The young life of Dinah Washington came to and end today (December 14, 1963). The singer was found dead from an overdose on presecription sleeping pills by husband Dick “Night Train” Lane, a pro football player. The pair had been married for six months when Washington died, although it was her seventh marriage.
Washington flourished as a singer who’s catalog includes Blue’s, Jazz, R&B and pop tunes.
Washington was born Ruth Lee Jones August 29 in Tuscaloose, Alabama.
Washington began working in local clubs as a teenager and by the time she was 18,she landed a gig as singer with Lionel Hampton’s new band.
In the 40’s she recorded raunchy tracks like “Evil Girl Blues” and “Big Long Slidin’ Thing.”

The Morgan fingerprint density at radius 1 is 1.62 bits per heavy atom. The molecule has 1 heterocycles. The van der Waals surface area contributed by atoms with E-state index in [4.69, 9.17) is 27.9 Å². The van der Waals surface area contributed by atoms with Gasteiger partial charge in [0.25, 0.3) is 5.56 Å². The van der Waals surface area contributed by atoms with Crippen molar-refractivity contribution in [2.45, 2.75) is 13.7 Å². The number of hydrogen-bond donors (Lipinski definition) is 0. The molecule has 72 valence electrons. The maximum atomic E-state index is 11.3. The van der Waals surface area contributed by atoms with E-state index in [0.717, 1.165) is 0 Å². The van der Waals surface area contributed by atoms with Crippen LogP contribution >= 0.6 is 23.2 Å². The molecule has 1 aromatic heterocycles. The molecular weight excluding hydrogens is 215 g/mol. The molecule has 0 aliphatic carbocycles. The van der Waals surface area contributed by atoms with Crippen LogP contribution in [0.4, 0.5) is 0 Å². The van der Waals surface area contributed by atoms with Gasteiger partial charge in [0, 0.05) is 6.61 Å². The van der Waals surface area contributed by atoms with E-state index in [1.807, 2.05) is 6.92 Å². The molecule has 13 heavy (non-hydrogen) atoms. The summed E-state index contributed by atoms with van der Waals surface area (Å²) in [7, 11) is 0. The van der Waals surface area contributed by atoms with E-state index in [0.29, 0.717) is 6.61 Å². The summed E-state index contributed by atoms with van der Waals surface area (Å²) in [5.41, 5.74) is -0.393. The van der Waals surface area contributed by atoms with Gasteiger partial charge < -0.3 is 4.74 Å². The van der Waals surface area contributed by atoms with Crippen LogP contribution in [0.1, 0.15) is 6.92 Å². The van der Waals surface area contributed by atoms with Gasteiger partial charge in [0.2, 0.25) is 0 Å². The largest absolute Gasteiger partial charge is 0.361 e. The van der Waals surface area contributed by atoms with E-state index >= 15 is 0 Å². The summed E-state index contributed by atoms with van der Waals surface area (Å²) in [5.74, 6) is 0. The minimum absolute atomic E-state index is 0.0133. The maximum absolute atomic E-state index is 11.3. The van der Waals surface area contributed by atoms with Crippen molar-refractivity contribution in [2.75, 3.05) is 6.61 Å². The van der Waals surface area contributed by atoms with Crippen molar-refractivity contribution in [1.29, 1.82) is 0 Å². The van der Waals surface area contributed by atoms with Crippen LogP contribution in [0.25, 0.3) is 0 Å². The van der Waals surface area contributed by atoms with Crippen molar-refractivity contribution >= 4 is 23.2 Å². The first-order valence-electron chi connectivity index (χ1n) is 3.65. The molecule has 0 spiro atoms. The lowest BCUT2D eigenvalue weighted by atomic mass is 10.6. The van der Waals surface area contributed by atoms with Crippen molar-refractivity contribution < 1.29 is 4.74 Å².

In the early 50’s she shed the blues for a jazzy sound, recording with the likes of Maynard Ferguson, Max Roach, Cannonball Adderley and Clifford Brown.
By the mid 1950’s,Washington had graduated to R&B with a string of hits like and “You Got What It Takes” and “A Rockin Good Way” with Brook Benton.
Washington’s biggest hit came in 1959, when she released the classic, “What a Difference a Day Makes” for Roulette.